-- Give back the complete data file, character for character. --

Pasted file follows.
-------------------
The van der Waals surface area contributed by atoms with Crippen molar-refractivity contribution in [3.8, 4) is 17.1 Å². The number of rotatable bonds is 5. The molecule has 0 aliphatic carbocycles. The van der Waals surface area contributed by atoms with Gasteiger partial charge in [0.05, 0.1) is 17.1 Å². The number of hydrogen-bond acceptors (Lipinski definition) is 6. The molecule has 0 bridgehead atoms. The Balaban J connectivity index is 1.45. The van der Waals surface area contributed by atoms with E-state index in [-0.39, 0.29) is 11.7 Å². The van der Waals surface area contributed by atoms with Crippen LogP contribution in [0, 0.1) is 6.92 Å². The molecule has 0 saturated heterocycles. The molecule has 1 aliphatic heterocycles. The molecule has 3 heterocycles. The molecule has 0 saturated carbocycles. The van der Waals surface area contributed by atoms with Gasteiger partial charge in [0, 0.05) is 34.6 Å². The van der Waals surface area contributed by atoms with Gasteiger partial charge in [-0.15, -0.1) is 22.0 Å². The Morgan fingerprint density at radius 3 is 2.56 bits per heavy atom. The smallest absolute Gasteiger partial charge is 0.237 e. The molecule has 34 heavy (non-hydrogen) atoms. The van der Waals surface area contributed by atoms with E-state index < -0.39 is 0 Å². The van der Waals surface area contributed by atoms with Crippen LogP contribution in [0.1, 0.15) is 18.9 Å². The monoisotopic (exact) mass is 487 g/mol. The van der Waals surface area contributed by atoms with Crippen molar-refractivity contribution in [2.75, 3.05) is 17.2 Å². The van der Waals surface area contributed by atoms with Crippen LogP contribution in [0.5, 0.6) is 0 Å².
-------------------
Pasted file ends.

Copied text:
The van der Waals surface area contributed by atoms with Crippen molar-refractivity contribution in [3.8, 4) is 17.1 Å². The number of rotatable bonds is 5. The molecule has 0 aliphatic carbocycles. The van der Waals surface area contributed by atoms with Gasteiger partial charge in [0.05, 0.1) is 17.1 Å². The number of hydrogen-bond acceptors (Lipinski definition) is 6. The molecule has 0 bridgehead atoms. The Balaban J connectivity index is 1.45. The van der Waals surface area contributed by atoms with E-state index in [-0.39, 0.29) is 11.7 Å². The van der Waals surface area contributed by atoms with Crippen LogP contribution in [0, 0.1) is 6.92 Å². The molecule has 0 saturated heterocycles. The molecule has 1 aliphatic heterocycles. The molecule has 3 heterocycles. The molecule has 0 saturated carbocycles. The van der Waals surface area contributed by atoms with Gasteiger partial charge in [0, 0.05) is 34.6 Å². The van der Waals surface area contributed by atoms with Gasteiger partial charge in [-0.15, -0.1) is 22.0 Å². The Morgan fingerprint density at radius 3 is 2.56 bits per heavy atom. The smallest absolute Gasteiger partial charge is 0.237 e. The molecule has 34 heavy (non-hydrogen) atoms. The van der Waals surface area contributed by atoms with E-state index < -0.39 is 0 Å². The van der Waals surface area contributed by atoms with Crippen LogP contribution in [0.1, 0.15) is 18.9 Å². The monoisotopic (exact) mass is 487 g/mol. The van der Waals surface area contributed by atoms with Crippen molar-refractivity contribution in [2.75, 3.05) is 17.2 Å². The van der Waals surface area contributed by atoms with Crippen LogP contribution in [0.5, 0.6) is 0 Å².